Christina Kobb nærbilde foto Kyrre Lien.jpg

The Sound of the Past

Christina Kobb has sparked the interest of the entire world with her reconstruction of the piano technique of Vienna from the 1820s.

“Some people are very sceptical, while others think it’s exciting. Both reactions are equally natural, in my view.”

Pianist Christina Kobb (38) explains the piano technique to which she has devoted her doctoral studies. Using works such as Johann Nepomuk Hummel’s pedagogical treatise “Ausführliche theoretisch-practische Anweisung zum Piano-Forte-Spiel” (“A Complete Theoretical and Practical Course of Instructions on the Art of Playing the Piano Forte”) from 1827 as a point of departure, she has reconstructed the way the piano was played in Vienna in the 1820s.

“There was widespread disagreement about many musical concepts at that time, but I still find general agreement about how the pianist was supposed to sit and move when playing piano.”

With a straight back and elbows held firmly against the body, the playing style is dramatically different from the way most pianists approach piano technique today. Kobb, who has been playing piano since she was a child in the small village of Flesberg, west of Oslo, has spent quite a bit of time retraining her body and muscles. After seven years of study, the technique – nearly 200 years old – has clearly become an integral part of her body, even without a piano being nearby. With the same curved finger position as Hummel and his colleagues prescribed, Kobb brushes a lock of hair aside that was displaced by the breeze in Frogner Park. She drapes a shawl over her shoulders, and finds a comfortable position on the park bench.

“Modern piano technique is quite varied, but in the 1820s it was the fortepiano that was being played, and a technique was developed that was adapted to that instrument. The ideal is to avoid all unnecessary movement – and nearly everything, apart from moving the fingertips, is regarded as unnecessary! Many people find it ridiculous to limit one’s movement, and I understand that point of view. But I wasn’t especially satisfied with the way I was playing before, and felt that I had nothing to lose by trying something different. When I developed a conscious attitude to the technique I began to practise much more effectively and acquired a clearer picture of the kind of sound I wanted to produce.”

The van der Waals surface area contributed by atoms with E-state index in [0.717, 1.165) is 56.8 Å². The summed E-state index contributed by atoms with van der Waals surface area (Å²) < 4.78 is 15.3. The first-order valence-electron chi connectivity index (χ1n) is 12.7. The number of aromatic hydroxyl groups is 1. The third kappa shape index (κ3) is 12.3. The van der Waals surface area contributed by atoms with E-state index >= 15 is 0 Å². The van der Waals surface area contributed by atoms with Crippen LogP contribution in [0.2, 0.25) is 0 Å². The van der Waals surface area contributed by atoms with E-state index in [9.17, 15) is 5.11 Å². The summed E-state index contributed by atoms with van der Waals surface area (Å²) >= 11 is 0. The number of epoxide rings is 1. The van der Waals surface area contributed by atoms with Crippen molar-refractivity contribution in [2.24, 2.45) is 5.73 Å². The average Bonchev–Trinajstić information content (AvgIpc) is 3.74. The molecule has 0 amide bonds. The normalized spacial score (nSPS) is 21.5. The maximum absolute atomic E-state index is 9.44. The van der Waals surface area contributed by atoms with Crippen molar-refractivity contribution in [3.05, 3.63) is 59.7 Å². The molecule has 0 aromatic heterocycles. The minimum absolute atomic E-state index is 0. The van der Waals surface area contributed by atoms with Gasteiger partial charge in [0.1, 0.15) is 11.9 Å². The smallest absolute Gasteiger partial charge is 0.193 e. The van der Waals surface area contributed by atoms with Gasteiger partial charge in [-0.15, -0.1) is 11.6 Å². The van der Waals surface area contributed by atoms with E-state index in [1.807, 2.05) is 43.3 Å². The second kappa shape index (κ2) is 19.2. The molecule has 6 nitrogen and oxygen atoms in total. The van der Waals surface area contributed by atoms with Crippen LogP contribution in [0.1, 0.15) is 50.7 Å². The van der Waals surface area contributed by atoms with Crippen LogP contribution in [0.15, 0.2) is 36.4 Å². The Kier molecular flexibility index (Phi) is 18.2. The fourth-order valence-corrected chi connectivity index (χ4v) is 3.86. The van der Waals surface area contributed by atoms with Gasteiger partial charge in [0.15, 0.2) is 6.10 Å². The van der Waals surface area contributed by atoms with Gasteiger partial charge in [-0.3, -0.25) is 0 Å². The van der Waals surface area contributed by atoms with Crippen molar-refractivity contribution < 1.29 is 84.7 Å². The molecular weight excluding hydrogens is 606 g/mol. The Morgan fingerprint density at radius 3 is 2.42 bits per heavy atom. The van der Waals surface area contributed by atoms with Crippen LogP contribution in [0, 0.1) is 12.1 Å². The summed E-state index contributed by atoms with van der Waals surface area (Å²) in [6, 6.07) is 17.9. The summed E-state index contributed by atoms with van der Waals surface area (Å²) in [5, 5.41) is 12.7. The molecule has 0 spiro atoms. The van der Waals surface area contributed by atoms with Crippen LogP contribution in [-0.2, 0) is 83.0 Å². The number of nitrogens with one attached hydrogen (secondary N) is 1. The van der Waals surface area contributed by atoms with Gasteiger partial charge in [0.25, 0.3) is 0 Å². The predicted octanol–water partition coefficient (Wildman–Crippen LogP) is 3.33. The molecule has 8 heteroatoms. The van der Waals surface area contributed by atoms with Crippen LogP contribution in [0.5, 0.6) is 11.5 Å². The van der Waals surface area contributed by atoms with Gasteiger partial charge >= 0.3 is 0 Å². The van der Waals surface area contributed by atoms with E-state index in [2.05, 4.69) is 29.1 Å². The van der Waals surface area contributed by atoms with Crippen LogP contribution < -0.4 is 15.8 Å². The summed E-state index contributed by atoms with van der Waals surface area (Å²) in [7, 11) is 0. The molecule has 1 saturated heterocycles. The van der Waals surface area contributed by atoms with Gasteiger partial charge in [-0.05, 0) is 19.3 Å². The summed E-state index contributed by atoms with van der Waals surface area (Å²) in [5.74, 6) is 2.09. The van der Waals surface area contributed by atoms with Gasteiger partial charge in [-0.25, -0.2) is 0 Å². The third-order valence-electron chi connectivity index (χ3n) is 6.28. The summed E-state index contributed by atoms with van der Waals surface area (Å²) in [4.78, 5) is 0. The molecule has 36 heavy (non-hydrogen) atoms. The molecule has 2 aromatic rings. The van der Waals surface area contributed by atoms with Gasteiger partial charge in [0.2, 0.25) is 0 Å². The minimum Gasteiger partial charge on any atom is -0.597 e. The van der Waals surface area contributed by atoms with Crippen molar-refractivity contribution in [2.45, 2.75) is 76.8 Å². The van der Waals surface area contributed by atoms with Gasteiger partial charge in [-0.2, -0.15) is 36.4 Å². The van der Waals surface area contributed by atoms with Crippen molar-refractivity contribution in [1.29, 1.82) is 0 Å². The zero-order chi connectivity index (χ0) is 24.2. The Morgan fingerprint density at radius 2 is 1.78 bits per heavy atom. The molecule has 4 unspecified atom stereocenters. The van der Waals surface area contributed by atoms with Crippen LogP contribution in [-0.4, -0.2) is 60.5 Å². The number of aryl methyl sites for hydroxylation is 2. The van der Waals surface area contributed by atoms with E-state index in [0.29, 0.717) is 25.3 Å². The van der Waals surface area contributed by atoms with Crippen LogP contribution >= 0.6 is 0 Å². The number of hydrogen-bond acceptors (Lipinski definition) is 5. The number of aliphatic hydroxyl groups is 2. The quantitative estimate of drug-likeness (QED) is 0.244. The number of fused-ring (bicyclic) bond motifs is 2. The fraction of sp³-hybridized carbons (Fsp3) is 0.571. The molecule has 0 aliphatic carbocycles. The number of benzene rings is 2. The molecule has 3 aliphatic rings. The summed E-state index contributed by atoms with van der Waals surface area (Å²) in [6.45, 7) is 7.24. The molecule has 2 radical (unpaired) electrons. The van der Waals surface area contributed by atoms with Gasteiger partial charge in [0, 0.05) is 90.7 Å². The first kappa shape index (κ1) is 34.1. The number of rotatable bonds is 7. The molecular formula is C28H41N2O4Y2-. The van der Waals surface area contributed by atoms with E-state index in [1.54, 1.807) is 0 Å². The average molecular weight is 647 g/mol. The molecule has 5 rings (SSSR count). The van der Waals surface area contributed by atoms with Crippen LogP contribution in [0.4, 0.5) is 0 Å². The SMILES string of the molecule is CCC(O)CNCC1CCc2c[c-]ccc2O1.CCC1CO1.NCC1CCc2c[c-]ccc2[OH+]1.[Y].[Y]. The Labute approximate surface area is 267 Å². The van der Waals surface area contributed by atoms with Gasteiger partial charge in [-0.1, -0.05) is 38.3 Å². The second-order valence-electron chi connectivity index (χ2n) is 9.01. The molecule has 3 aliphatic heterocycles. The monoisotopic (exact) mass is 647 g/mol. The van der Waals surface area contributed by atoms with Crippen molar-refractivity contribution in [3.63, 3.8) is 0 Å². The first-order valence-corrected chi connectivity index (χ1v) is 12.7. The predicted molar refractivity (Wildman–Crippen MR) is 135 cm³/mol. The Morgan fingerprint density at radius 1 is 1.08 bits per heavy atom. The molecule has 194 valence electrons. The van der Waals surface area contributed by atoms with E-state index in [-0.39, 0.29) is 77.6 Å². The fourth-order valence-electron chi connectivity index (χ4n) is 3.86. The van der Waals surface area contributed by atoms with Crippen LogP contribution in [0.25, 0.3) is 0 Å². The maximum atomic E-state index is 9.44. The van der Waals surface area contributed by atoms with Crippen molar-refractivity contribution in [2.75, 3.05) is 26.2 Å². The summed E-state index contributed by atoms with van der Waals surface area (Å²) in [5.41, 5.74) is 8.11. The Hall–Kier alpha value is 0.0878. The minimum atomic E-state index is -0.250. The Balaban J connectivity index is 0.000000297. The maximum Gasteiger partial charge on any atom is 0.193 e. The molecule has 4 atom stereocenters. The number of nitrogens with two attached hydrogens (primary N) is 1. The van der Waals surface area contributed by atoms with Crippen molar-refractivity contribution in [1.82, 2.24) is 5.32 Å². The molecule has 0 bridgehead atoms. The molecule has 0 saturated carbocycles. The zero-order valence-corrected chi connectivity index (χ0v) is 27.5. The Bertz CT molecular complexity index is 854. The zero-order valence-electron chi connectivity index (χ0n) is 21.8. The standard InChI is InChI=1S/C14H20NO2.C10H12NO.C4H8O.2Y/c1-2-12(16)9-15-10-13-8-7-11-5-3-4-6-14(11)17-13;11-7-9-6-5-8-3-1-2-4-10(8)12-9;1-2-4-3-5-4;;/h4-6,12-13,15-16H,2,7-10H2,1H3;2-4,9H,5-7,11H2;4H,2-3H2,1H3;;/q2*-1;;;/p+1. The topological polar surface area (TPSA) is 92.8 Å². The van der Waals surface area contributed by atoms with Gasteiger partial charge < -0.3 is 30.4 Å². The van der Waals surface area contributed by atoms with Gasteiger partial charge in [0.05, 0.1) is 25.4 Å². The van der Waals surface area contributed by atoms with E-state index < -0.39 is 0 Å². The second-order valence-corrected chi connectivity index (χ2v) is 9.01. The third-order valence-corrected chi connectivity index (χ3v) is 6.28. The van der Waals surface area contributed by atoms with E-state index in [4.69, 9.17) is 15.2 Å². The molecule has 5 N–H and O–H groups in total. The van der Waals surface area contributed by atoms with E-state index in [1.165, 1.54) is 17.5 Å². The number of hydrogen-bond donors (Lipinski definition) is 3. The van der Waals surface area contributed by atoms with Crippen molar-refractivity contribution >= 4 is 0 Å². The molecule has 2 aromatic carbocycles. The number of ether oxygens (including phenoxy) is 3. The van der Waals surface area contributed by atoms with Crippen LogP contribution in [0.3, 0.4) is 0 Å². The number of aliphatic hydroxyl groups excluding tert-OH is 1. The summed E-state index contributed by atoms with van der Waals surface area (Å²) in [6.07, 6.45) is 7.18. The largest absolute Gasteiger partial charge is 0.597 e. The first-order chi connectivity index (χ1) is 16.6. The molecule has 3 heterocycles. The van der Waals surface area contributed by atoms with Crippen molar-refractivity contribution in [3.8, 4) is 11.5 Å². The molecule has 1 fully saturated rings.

Sound, body and piano

Kobb was the first person in Scandinavia to earn a master’s degree in fortepiano performance when she graduated from the Norwegian Academy of Music in 2007. She followed up with yet another master’s degree in the same instrument from the Royal Conservatoire in The Hague before studying for a year with Malcolm Bilson at Cornell University in New York. During the course of her studies, nobody had told her how to sit at a fortepiano in a historically correct position. But did that make any difference? As she gradually began to put the florid Gothic sentences of the old treatises into practice, she quickly realised that the 19th-century instructions suited the fortepiano better than modern piano technique did.

“When the technique changes, a different tone emerges. The overtones change when you only move the outermost joints of your fingers instead of using lots of physical strength. You can still play powerfully, but you use different muscles and movements in order to do so. You can achieve impressive speed with this technique, but you can also easily lose control, so it sounds sloppy. Quite simply, you have to find a completely different way of controlling your fingers.”

Out into the world

Kobb does not know of anyone else who has begun to use the old piano technique, and previously assumed that her audience was limited in size. A few years ago, however, The New York Times published an article about her research. The attention this attracted brought her to the USA, where she has presented concerts and has lectured at Harvard University among other places. Through a contact on LinkedIn she was also encouraged to make her debut at Carnegie Hall in New York City.

The journal New York Arts wrote that Kobb’s performance in February showed “impressive musical and emotional maturity”, while the New York Concert Review summarised the concert as “a thought-provoking evening, both intellectually and musically”. Kobb had to find a sponsor, apply for grants and resign from her job as Head of Theory at Barratt Due Institute of Music in order to fulfil her dream of playing at Carnegie Hall, but finds it important to convey to students and other classical performers that it is possible to think big.